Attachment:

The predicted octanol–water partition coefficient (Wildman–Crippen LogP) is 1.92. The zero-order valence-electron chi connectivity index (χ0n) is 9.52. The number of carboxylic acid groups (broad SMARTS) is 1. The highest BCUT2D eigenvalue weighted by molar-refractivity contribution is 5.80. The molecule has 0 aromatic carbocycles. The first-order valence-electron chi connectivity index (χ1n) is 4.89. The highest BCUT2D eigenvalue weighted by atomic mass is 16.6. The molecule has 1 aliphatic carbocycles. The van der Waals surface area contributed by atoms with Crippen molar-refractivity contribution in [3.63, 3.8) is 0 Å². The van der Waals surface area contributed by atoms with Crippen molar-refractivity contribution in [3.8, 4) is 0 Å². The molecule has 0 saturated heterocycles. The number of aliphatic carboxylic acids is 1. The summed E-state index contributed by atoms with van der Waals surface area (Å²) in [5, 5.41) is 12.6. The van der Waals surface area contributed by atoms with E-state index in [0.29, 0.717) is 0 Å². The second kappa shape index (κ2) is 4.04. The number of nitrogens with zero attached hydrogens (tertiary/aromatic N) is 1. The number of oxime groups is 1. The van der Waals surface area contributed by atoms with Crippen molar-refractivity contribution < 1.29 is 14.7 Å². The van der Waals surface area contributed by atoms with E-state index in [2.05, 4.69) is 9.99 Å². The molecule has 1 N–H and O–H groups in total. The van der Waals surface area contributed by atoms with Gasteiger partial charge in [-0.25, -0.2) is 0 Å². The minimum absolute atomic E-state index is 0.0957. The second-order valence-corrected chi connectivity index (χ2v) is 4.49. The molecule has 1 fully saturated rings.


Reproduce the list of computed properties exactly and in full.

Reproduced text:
The predicted octanol–water partition coefficient (Wildman–Crippen LogP) is 1.92. The zero-order valence-electron chi connectivity index (χ0n) is 9.52. The number of carboxylic acid groups (broad SMARTS) is 1. The highest BCUT2D eigenvalue weighted by molar-refractivity contribution is 5.80. The molecule has 0 aromatic carbocycles. The first-order valence-electron chi connectivity index (χ1n) is 4.89. The highest BCUT2D eigenvalue weighted by atomic mass is 16.6. The molecule has 1 aliphatic carbocycles. The van der Waals surface area contributed by atoms with Crippen molar-refractivity contribution in [3.63, 3.8) is 0 Å². The van der Waals surface area contributed by atoms with Crippen molar-refractivity contribution in [3.8, 4) is 0 Å². The molecule has 0 saturated heterocycles. The number of aliphatic carboxylic acids is 1. The summed E-state index contributed by atoms with van der Waals surface area (Å²) in [5, 5.41) is 12.6. The van der Waals surface area contributed by atoms with E-state index in [0.29, 0.717) is 0 Å². The second kappa shape index (κ2) is 4.04. The number of nitrogens with zero attached hydrogens (tertiary/aromatic N) is 1. The number of oxime groups is 1. The van der Waals surface area contributed by atoms with Crippen molar-refractivity contribution < 1.29 is 14.7 Å². The van der Waals surface area contributed by atoms with E-state index in [2.05, 4.69) is 9.99 Å². The molecule has 1 N–H and O–H groups in total. The van der Waals surface area contributed by atoms with Gasteiger partial charge in [-0.25, -0.2) is 0 Å². The minimum absolute atomic E-state index is 0.0957. The second-order valence-corrected chi connectivity index (χ2v) is 4.49. The molecule has 1 fully saturated rings.